Publication Date


Document Type



For most law students, there is a moment when, in frustration or exhaustion, they throw up their hands and scream, "There must be a better way." While many of the cases in the casebooks are interesting, learning the law one case at a time seems, at best, inefficient, and at worst, just plain stupid. Wouldn't it be much easier, and better, if law schools used the same pedagogy that is used in many other disciplines: reading assignments, lectures, and exams that test whether students have learned the information set out in those textbooks and lectures?

When students question law school pedagogy, some law school professors respond by pointing out that law schools have been using the casebook method, and the form of Socratic questioning that typically accompanies it, since the method was first introduced by Christopher Columbus Langdell at Harvard in the 1870s. According to these professors, the casebook method is the best method because the primary goal of law schools is not to teach students the law but to teach them to "think like lawyers." Are these professors right? Did Langdell and Harvard get it right when they rejected more traditional pedagogies and adopted the casebook method?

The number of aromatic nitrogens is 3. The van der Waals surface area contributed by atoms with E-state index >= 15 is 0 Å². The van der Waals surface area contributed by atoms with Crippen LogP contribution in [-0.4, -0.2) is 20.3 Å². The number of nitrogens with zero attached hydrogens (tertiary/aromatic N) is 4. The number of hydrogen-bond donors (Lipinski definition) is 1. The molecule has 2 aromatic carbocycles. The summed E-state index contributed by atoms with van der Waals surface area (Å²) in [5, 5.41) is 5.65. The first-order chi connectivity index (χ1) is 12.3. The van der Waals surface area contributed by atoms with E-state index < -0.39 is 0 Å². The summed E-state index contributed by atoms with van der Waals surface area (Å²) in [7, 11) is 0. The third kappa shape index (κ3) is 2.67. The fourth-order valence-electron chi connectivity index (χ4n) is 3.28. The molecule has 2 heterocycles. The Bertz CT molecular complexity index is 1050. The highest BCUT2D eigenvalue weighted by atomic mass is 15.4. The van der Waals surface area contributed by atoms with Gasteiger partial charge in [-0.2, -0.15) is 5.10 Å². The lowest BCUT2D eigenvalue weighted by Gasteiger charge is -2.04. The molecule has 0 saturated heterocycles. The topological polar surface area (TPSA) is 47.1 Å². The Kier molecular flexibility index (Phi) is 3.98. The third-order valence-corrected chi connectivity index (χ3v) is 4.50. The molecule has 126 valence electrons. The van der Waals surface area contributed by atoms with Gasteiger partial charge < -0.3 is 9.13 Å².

This Article explores these questions in a different way than they are typically approached. First, this Article is different from other critiques of legal education because the primary source of information is not law school professors but educational psychologists, in particular, educational psychologists who study learning and transfer. Second, this Article is different because it is written in a way that illustrates one of the techniques that recent research indicates is likely to improve transfer. Part I requires the reader to do what has been labeled as "data analysis." Having done this data analysis, the reader moves to Part II of the Article, a "lecture" that summarizes the research on transfer. Part III presents a new task, a task in which the reader is asked to transfer what he or she learned in Part I and Part II to a new situation. Finally, Part IV describes and evaluates four different methods for teaching law.